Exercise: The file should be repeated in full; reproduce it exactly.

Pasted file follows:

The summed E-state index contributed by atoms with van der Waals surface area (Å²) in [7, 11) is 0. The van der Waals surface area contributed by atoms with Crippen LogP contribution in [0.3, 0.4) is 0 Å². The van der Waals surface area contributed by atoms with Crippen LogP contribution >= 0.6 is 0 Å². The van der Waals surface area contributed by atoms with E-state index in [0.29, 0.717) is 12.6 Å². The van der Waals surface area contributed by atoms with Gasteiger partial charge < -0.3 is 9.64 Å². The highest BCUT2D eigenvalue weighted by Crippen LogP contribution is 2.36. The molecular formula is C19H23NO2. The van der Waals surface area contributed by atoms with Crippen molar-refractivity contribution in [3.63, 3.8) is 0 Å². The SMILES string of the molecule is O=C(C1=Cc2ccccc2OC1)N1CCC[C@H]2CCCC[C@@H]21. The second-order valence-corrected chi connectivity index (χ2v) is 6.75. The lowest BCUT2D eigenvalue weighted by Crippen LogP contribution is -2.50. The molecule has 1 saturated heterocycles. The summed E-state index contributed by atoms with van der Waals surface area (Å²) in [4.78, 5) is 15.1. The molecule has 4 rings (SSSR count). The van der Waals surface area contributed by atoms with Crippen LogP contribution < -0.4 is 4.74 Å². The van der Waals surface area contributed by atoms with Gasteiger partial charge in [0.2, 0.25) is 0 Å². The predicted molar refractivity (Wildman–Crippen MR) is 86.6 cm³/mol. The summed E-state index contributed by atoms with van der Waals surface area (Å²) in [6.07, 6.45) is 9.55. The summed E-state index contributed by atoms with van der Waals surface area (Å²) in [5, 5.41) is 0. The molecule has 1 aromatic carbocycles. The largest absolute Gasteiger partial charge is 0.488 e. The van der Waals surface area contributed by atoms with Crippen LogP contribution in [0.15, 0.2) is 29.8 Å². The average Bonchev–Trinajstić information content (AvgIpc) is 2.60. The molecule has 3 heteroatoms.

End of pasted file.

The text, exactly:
The summed E-state index contributed by atoms with van der Waals surface area (Å²) in [7, 11) is 0. The van der Waals surface area contributed by atoms with Crippen LogP contribution in [0.3, 0.4) is 0 Å². The van der Waals surface area contributed by atoms with Crippen LogP contribution >= 0.6 is 0 Å². The van der Waals surface area contributed by atoms with E-state index in [0.29, 0.717) is 12.6 Å². The van der Waals surface area contributed by atoms with Gasteiger partial charge < -0.3 is 9.64 Å². The highest BCUT2D eigenvalue weighted by Crippen LogP contribution is 2.36. The molecular formula is C19H23NO2. The van der Waals surface area contributed by atoms with Crippen molar-refractivity contribution in [3.63, 3.8) is 0 Å². The SMILES string of the molecule is O=C(C1=Cc2ccccc2OC1)N1CCC[C@H]2CCCC[C@@H]21. The second-order valence-corrected chi connectivity index (χ2v) is 6.75. The lowest BCUT2D eigenvalue weighted by Crippen LogP contribution is -2.50. The molecule has 1 saturated heterocycles. The summed E-state index contributed by atoms with van der Waals surface area (Å²) in [4.78, 5) is 15.1. The molecule has 4 rings (SSSR count). The van der Waals surface area contributed by atoms with Crippen LogP contribution < -0.4 is 4.74 Å². The van der Waals surface area contributed by atoms with Gasteiger partial charge in [0.2, 0.25) is 0 Å². The predicted molar refractivity (Wildman–Crippen MR) is 86.6 cm³/mol. The summed E-state index contributed by atoms with van der Waals surface area (Å²) in [6.07, 6.45) is 9.55. The summed E-state index contributed by atoms with van der Waals surface area (Å²) in [5, 5.41) is 0. The molecule has 1 aromatic carbocycles. The largest absolute Gasteiger partial charge is 0.488 e. The van der Waals surface area contributed by atoms with Crippen LogP contribution in [0.15, 0.2) is 29.8 Å². The average Bonchev–Trinajstić information content (AvgIpc) is 2.60. The molecule has 3 heteroatoms.